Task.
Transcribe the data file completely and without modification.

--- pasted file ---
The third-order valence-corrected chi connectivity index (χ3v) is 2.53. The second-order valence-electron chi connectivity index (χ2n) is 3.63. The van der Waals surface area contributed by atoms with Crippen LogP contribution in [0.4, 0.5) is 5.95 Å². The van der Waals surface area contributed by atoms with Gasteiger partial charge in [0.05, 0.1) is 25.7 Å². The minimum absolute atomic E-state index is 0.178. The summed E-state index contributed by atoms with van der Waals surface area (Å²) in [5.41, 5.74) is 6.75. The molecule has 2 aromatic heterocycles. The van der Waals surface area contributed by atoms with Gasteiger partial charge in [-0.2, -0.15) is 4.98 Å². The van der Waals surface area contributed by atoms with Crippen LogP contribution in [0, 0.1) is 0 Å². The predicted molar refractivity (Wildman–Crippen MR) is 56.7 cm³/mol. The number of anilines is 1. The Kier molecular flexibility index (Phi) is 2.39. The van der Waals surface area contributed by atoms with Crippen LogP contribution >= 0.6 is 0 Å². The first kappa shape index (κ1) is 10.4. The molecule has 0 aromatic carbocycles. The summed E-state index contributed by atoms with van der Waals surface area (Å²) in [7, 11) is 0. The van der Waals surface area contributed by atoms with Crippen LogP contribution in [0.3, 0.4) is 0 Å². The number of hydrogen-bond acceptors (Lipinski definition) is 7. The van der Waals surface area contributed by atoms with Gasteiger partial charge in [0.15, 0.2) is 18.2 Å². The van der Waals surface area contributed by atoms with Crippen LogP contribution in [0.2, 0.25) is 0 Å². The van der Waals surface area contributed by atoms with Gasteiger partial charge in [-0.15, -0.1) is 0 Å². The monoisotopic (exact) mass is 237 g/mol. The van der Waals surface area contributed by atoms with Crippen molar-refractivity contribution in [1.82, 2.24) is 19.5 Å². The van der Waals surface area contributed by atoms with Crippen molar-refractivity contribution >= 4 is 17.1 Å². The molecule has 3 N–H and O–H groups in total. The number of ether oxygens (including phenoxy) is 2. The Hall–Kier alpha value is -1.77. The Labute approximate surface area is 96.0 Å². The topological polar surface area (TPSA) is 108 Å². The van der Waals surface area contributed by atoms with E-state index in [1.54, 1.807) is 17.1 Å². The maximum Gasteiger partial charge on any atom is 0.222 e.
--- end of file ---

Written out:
The third-order valence-corrected chi connectivity index (χ3v) is 2.53. The second-order valence-electron chi connectivity index (χ2n) is 3.63. The van der Waals surface area contributed by atoms with Crippen LogP contribution in [0.4, 0.5) is 5.95 Å². The van der Waals surface area contributed by atoms with Gasteiger partial charge in [0.05, 0.1) is 25.7 Å². The minimum absolute atomic E-state index is 0.178. The summed E-state index contributed by atoms with van der Waals surface area (Å²) in [5.41, 5.74) is 6.75. The molecule has 2 aromatic heterocycles. The van der Waals surface area contributed by atoms with Gasteiger partial charge in [-0.2, -0.15) is 4.98 Å². The van der Waals surface area contributed by atoms with Crippen LogP contribution in [0, 0.1) is 0 Å². The predicted molar refractivity (Wildman–Crippen MR) is 56.7 cm³/mol. The number of anilines is 1. The Kier molecular flexibility index (Phi) is 2.39. The van der Waals surface area contributed by atoms with Crippen LogP contribution >= 0.6 is 0 Å². The first kappa shape index (κ1) is 10.4. The molecule has 0 aromatic carbocycles. The summed E-state index contributed by atoms with van der Waals surface area (Å²) in [7, 11) is 0. The van der Waals surface area contributed by atoms with Crippen LogP contribution in [0.3, 0.4) is 0 Å². The number of hydrogen-bond acceptors (Lipinski definition) is 7. The van der Waals surface area contributed by atoms with Gasteiger partial charge in [0.15, 0.2) is 18.2 Å². The van der Waals surface area contributed by atoms with Crippen LogP contribution in [0.2, 0.25) is 0 Å². The van der Waals surface area contributed by atoms with Gasteiger partial charge in [-0.15, -0.1) is 0 Å². The monoisotopic (exact) mass is 237 g/mol. The van der Waals surface area contributed by atoms with Crippen molar-refractivity contribution in [1.82, 2.24) is 19.5 Å². The van der Waals surface area contributed by atoms with Crippen molar-refractivity contribution >= 4 is 17.1 Å². The molecule has 3 N–H and O–H groups in total. The number of ether oxygens (including phenoxy) is 2. The Hall–Kier alpha value is -1.77. The Labute approximate surface area is 96.0 Å². The topological polar surface area (TPSA) is 108 Å². The van der Waals surface area contributed by atoms with E-state index in [1.54, 1.807) is 17.1 Å². The maximum Gasteiger partial charge on any atom is 0.222 e.